EU labels palm oil in diesel as unsustainable
The European Commission today decided that palm oil is not a green fuel and should not be promoted because it causes deforestation. The use of palm oil in diesel, which is driven by the EU’s renewable energy targets, will be gradually reduced as of 2023 and should reach zero in 2030 although exemptions remain. Europe’s federation of green transport NGOs, Transport & Environment (T&E), said the labelling of palm oil as unsustainable is a milestone in the fight to recognise the climate impact of burning food for energy.
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However, in a bid to placate palm oil producing countries such as Malaysia, Indonesia and Colombia, the Commission introduced a number of exemptions – which were tightened after an earlier draft. These loopholes mean some palm oil could still be promoted as a “green” road fuel. The Commission also failed to classify soy, a major contributor to deforestation worldwide, as unsustainable.
Laura Buffet, clean fuels manager at T&E, said: “Today’s decision to label palm oil as unsustainable is a breakthrough. It will offer much needed relief to the world’s wildlife and forests. But this is only a partial victory since soy and some palm oil can still be labelled green. This campaign is not over and we’ll be taking the fight to those governments and oil companies that want to keep forcing drivers to pay for fake ‘green’ fuels.”
The EU is the second largest importer of crude palm oil in the world. More than half of palm oil imported into the EU (around four million tonnes) is currently used to make ‘green’ fuel. Seven in 10 Europeans oppose the use of palm oil in diesel and over 650,000 Europeans signed petitions to stop it. More than 65,000 EU citizens took part in the public consultation preceding the European Commission’s decision.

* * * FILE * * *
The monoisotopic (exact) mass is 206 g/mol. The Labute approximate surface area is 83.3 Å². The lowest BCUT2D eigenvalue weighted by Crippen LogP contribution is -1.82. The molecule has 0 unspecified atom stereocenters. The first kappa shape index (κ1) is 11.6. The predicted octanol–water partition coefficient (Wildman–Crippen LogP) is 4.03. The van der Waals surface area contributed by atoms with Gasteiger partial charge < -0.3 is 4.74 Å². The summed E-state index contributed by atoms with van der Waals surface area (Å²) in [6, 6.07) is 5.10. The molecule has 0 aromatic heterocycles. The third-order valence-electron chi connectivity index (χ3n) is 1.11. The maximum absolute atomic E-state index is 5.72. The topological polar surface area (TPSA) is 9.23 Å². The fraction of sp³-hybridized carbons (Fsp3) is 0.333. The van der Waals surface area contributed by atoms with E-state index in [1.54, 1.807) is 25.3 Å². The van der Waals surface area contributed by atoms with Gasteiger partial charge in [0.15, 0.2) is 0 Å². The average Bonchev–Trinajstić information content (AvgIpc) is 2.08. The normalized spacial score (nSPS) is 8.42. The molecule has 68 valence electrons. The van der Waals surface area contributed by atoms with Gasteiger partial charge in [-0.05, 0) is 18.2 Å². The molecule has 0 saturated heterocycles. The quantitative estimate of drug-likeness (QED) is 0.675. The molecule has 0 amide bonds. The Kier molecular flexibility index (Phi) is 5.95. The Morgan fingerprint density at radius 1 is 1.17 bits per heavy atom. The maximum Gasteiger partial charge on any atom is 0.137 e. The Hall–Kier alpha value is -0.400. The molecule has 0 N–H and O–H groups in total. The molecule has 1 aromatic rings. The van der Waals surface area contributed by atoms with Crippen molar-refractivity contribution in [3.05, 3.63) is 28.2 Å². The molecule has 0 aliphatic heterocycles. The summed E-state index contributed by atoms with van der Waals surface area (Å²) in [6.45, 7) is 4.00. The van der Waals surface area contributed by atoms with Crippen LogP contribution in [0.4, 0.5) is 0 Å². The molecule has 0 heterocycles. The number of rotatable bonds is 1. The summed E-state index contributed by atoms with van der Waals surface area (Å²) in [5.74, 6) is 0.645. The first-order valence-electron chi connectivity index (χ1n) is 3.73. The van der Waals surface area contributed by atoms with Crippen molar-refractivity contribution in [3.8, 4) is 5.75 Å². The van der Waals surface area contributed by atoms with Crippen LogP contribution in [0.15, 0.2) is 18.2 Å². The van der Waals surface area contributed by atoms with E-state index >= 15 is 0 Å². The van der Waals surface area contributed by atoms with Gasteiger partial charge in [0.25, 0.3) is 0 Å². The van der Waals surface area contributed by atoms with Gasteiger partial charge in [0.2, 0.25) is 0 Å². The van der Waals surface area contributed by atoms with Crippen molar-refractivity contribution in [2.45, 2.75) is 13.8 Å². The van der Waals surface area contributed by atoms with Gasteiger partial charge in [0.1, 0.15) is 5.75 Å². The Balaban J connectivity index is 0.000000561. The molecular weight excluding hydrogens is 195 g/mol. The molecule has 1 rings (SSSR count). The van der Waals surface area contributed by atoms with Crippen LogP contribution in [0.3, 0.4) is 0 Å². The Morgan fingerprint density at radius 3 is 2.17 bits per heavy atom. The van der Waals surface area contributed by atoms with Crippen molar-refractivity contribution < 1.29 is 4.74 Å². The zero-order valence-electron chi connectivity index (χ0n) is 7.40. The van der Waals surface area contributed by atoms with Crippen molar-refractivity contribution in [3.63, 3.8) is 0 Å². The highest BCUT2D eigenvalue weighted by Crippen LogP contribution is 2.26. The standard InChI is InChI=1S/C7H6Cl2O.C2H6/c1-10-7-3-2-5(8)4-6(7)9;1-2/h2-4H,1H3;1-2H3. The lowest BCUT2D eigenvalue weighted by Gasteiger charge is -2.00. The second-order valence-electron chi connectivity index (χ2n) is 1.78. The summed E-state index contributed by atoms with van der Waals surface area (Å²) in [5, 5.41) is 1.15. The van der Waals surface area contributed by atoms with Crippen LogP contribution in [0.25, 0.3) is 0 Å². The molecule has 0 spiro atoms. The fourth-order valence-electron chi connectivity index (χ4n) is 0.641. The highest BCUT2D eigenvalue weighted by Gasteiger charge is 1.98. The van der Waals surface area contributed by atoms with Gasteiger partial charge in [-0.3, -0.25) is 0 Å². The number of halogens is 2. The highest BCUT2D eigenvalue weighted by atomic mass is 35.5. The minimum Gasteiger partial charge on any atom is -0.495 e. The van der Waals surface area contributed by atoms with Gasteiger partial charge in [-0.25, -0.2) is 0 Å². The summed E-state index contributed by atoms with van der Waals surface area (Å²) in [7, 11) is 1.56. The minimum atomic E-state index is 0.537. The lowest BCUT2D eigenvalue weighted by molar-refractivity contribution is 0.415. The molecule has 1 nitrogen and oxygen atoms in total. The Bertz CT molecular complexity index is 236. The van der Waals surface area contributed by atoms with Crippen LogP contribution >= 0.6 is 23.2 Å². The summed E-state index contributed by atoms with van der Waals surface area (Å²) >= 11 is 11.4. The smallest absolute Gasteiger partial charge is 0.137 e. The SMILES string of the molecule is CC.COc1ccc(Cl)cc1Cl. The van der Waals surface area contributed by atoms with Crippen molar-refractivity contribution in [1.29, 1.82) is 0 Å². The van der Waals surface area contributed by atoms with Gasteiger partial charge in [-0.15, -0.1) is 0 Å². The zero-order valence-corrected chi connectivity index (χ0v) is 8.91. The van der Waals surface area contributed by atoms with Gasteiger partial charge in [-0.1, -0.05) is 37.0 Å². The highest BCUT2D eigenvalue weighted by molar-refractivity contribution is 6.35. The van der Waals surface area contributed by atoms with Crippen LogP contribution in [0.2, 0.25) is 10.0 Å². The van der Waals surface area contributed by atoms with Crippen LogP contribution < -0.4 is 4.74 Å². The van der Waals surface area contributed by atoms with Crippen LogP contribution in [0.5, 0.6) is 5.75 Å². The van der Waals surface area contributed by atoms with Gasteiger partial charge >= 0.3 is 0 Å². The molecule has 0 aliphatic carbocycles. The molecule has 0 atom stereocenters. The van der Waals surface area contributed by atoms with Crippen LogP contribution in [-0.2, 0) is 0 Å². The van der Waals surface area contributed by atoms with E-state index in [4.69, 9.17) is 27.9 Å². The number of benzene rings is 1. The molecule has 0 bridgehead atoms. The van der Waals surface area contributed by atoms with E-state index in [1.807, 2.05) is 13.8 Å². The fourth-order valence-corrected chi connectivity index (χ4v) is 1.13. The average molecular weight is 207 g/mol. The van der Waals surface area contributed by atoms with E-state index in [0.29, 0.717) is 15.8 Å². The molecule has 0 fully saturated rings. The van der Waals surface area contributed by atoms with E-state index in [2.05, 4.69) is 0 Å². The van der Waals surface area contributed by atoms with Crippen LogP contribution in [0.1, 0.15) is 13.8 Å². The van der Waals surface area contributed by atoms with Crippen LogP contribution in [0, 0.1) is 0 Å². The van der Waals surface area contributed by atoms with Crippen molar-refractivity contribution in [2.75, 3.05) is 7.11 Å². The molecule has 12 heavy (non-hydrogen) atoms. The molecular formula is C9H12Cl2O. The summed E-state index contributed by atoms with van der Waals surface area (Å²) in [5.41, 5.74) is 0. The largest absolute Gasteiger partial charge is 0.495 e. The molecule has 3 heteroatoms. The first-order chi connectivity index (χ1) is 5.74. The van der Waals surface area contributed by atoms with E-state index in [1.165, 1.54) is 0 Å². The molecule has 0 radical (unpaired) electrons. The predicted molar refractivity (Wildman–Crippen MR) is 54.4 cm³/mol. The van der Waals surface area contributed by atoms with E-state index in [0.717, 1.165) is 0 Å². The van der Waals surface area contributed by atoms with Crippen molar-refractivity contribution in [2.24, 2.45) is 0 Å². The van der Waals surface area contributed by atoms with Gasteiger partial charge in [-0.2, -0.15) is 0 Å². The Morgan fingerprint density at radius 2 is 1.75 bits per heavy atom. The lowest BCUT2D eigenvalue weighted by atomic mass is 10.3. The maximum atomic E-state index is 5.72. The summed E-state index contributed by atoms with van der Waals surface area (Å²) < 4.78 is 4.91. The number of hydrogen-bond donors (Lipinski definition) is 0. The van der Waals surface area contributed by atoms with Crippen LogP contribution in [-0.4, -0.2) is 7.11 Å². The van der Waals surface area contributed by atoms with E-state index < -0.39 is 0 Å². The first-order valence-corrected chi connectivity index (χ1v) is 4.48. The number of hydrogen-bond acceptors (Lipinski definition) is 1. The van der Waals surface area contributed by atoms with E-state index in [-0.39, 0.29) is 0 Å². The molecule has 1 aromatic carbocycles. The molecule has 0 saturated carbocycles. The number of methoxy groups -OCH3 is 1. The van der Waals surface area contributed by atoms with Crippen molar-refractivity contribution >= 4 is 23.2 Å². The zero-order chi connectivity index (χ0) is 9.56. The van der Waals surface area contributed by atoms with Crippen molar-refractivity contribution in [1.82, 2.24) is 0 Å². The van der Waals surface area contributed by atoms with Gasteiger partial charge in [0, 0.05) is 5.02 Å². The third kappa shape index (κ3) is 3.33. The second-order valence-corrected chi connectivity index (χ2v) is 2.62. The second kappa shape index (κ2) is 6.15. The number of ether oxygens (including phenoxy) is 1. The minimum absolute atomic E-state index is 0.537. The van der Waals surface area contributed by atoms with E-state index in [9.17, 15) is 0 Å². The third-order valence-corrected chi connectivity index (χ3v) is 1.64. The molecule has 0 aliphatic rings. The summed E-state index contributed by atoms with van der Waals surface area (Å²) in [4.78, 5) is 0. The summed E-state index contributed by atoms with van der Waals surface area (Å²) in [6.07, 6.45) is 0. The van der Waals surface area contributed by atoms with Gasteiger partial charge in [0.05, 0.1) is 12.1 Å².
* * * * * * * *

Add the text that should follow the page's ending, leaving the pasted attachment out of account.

A landmark study for the European Commission revealed that biodiesel from palm oil is three times worse for the climate than regular diesel while soy oil diesel is two times worse. This is because growing demand for biofuels like palm oil increases pressure on agricultural land which leads to deforestation – in the case of palm oil in tropical regions.
The act adopted by the Commission will be reviewed in 2021. T&E and its partners will be monitoring the likely abuse of the loopholes closely and are calling on national governments to follow France’s example and completely eliminate all palm oil from biofuels after 2020.
Laura Buffet said: “There is no such thing as green palm oil or soy biodiesel. Governments and oil companies thinking they’ll be able to get away with forcing motorists to burn food in the future should think twice. The fuels of the future aren’t based on food, they’re based on sustainable wastes, residues and electrons.”
EU member states and the EU Parliament have two months to pass or veto the act, but they have no power to amend the rule. A vote in the environment committee of the European Parliament has been scheduled for 21 March.
Notes to editors:
 The loopholes introduced by the Commission would allow additional palm oil production coming from yield increases or produced on so-called unused land to still qualify as green. Often such ‘unused’ land is actually used by local communities to support themselves such as providing food. The text also provides a derogation for palm oil produced by small farmers – despite the size of a plantation bearing no relation to the risk of deforestation or the changes in land use. Independent analysis has shown that such exemptions are not environmentally justifiable. The size of the exemption cannot be quantified at this stage but will depend heavily on how tightly the provisions are monitored and enforced.
 Despite demonstrating that 8% of global soy expansion happened on high-carbon land, the Commission decided to keep promoting soy as a renewable fuel.